Tomato Leaf Roll

Patricia M. Arledge, Sharpe, Kenneth W.

News Article for May 7, 2012:

We seem to be in a pattern of when it rains it pours, gully washer style. That makes it hard on tender vegetable plants and accompanying winds in those thunderstorms have knocked corn and other plants over.

Corn will usually straighten itself up after the sun comes back out but most of the commercial vegetable producers have gone to system of staking and tying peppers and eggplants to prevent them from being blown over.

While making farm visits this past week I saw a few tomatoes being picked already, again several weeks earlier than most years. Those rewards were for the risk takers who planted early betting that it would not frost and they won.

I have seen a number of incidences of what is called tomato leaf roll. The leaves on the tomato plant will roll up inward like a cigar. This usually starts on the bottom leaves and those leaves become leathery and firm. Ms. Carrie Parker asked me what caused tomato leaf roll. Even though I knew the answer I decided to investigate it for any updated information I could find.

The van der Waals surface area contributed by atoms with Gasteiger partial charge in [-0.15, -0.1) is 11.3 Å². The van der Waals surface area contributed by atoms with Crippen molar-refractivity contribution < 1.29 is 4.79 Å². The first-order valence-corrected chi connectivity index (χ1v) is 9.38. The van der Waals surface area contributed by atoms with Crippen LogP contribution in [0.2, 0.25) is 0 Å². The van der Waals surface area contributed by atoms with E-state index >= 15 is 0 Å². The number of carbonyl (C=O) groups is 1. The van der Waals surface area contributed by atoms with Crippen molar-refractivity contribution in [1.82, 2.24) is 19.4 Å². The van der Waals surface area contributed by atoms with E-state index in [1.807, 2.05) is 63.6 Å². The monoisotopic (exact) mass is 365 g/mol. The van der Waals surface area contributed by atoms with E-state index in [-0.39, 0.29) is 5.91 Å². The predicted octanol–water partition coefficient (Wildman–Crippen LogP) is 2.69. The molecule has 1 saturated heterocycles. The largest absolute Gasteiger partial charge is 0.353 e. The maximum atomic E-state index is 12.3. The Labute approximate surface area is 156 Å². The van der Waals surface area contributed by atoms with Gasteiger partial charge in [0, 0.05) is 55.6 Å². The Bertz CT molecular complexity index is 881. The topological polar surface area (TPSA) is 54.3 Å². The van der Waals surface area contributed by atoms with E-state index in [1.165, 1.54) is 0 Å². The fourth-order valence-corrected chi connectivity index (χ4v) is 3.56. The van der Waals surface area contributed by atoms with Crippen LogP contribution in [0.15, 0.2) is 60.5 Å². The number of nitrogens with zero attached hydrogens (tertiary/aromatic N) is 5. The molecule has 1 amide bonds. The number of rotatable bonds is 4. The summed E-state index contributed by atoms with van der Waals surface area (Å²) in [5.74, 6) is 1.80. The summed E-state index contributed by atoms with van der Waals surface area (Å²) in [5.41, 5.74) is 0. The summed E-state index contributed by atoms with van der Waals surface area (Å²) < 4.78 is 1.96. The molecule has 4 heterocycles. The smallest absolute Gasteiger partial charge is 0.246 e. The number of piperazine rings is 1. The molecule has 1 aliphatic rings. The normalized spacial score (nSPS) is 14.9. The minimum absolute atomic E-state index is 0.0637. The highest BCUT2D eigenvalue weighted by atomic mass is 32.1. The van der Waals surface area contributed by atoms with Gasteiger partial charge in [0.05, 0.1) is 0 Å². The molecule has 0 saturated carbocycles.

Tomato leaf roll has always been characterized as a physiological disorder. That means that the cause is environmental and is not a disease. A quick review of the scientific literature seems to indicate that is still the common belief. Tomato leaf roll appears to be caused by environmental stress and is reported to occur all over the United States.

I have had tomato leaf roll once myself and it did not seem to affect the yield of the tomatoes but it did leave the tomato fruit uncovered and vulnerable to sun scald.

The literature reports several conditions that seem to be positively correlated with tomato leaf curl. There does seem to be fewer problems with determinate or bush type varieties and more problems with vining or indeterminate varieties. High moisture soils and low moisture soils are stresses that seem to make this condition worse and especially when you have high temperatures at the same time. Heavy pruning and cultivation that disturbs the root system have also been identified as contributing factors as has excessive nitrogen applications.

Varieties that are selected for highest production tend to get tomato leaf curl at a greater frequency than lower yielding varieties.

Since this condition is not a disease there is no fungicide treatment to cure the problem. Follow recommended growing practices and avoid environmental stresses, where possible to help reduce the incidence and severity. Plant tomatoes in a well-drained soil. Fertilize according to soil test recommendations and do not over fertilize with nitrogen. Avoid close cultivation that may disturb the plant root system. Maintain uniform soil moisture and mulch plants with either plastic or organic mulches.

For more information on these or related topics contact Kenny at 225-686-3020 or visit our website at www.lsuagcenter.com/livingston.

6/5/2012 11:24:27 PM
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